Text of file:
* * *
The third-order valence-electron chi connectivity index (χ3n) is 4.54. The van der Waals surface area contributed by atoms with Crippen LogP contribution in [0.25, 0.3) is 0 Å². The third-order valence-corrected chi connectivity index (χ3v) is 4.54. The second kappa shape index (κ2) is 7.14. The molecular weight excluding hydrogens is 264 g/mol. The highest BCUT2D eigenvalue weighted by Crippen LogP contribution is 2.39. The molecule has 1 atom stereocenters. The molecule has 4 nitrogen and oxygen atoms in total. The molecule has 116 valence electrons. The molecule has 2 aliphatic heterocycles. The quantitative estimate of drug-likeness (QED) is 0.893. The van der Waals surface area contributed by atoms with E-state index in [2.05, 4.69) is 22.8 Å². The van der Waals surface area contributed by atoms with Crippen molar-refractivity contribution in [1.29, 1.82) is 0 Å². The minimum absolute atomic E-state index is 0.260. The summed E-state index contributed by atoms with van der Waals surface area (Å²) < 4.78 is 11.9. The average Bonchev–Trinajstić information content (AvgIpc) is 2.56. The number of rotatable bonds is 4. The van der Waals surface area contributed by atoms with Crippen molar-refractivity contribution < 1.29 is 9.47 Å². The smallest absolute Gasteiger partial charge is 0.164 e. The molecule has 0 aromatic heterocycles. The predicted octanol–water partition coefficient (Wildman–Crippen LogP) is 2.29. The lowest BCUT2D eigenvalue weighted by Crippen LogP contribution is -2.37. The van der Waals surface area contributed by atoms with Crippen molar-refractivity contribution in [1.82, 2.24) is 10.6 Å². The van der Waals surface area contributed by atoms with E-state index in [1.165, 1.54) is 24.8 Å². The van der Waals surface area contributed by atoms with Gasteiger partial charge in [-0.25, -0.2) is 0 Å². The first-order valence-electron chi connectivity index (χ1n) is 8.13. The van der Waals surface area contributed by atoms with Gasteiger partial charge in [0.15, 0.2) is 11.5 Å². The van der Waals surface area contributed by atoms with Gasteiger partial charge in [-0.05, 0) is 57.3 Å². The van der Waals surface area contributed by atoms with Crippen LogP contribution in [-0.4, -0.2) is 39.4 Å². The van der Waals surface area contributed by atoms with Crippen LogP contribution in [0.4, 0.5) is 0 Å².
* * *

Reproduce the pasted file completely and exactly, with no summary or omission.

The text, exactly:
The third-order valence-electron chi connectivity index (χ3n) is 4.54. The van der Waals surface area contributed by atoms with Crippen LogP contribution in [0.25, 0.3) is 0 Å². The third-order valence-corrected chi connectivity index (χ3v) is 4.54. The second kappa shape index (κ2) is 7.14. The molecular weight excluding hydrogens is 264 g/mol. The highest BCUT2D eigenvalue weighted by Crippen LogP contribution is 2.39. The molecule has 1 atom stereocenters. The molecule has 4 nitrogen and oxygen atoms in total. The molecule has 116 valence electrons. The molecule has 2 aliphatic heterocycles. The quantitative estimate of drug-likeness (QED) is 0.893. The van der Waals surface area contributed by atoms with E-state index in [2.05, 4.69) is 22.8 Å². The van der Waals surface area contributed by atoms with Crippen molar-refractivity contribution in [1.29, 1.82) is 0 Å². The minimum absolute atomic E-state index is 0.260. The summed E-state index contributed by atoms with van der Waals surface area (Å²) < 4.78 is 11.9. The average Bonchev–Trinajstić information content (AvgIpc) is 2.56. The number of rotatable bonds is 4. The van der Waals surface area contributed by atoms with Crippen molar-refractivity contribution < 1.29 is 9.47 Å². The smallest absolute Gasteiger partial charge is 0.164 e. The molecule has 0 aromatic heterocycles. The predicted octanol–water partition coefficient (Wildman–Crippen LogP) is 2.29. The lowest BCUT2D eigenvalue weighted by Crippen LogP contribution is -2.37. The van der Waals surface area contributed by atoms with Crippen molar-refractivity contribution in [1.82, 2.24) is 10.6 Å². The van der Waals surface area contributed by atoms with E-state index in [1.165, 1.54) is 24.8 Å². The van der Waals surface area contributed by atoms with Gasteiger partial charge in [-0.25, -0.2) is 0 Å². The first-order valence-electron chi connectivity index (χ1n) is 8.13. The van der Waals surface area contributed by atoms with Gasteiger partial charge in [0.15, 0.2) is 11.5 Å². The van der Waals surface area contributed by atoms with Gasteiger partial charge in [-0.05, 0) is 57.3 Å². The van der Waals surface area contributed by atoms with Crippen LogP contribution in [-0.4, -0.2) is 39.4 Å². The van der Waals surface area contributed by atoms with Crippen LogP contribution in [0.4, 0.5) is 0 Å².